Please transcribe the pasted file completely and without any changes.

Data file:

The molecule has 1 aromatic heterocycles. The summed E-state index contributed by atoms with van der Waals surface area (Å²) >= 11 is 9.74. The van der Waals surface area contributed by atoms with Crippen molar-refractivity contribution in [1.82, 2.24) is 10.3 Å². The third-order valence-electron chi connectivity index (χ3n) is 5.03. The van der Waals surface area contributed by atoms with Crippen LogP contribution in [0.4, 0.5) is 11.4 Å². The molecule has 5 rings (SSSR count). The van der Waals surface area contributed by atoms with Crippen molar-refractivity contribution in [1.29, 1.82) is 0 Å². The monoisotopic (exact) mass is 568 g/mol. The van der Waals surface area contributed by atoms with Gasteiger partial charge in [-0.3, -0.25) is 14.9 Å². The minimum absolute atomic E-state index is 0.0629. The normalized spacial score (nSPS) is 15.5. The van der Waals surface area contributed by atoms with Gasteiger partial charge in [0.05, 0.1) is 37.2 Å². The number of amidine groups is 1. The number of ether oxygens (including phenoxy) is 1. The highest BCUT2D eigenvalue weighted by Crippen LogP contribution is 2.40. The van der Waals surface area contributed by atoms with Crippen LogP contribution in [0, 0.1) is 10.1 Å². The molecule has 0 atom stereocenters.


The molecule has 1 aromatic heterocycles. The summed E-state index contributed by atoms with van der Waals surface area (Å²) >= 11 is 9.74. The van der Waals surface area contributed by atoms with Crippen molar-refractivity contribution in [1.82, 2.24) is 10.3 Å². The third-order valence-electron chi connectivity index (χ3n) is 5.03. The van der Waals surface area contributed by atoms with Crippen LogP contribution in [0.4, 0.5) is 11.4 Å². The molecule has 5 rings (SSSR count). The van der Waals surface area contributed by atoms with Crippen molar-refractivity contribution in [1.29, 1.82) is 0 Å². The monoisotopic (exact) mass is 568 g/mol. The van der Waals surface area contributed by atoms with Gasteiger partial charge in [-0.3, -0.25) is 14.9 Å². The minimum absolute atomic E-state index is 0.0629. The normalized spacial score (nSPS) is 15.5. The van der Waals surface area contributed by atoms with Gasteiger partial charge in [0.05, 0.1) is 37.2 Å². The number of amidine groups is 1. The number of ether oxygens (including phenoxy) is 1. The highest BCUT2D eigenvalue weighted by Crippen LogP contribution is 2.40. The van der Waals surface area contributed by atoms with Crippen LogP contribution in [0, 0.1) is 10.1 Å². The molecule has 0 atom stereocenters.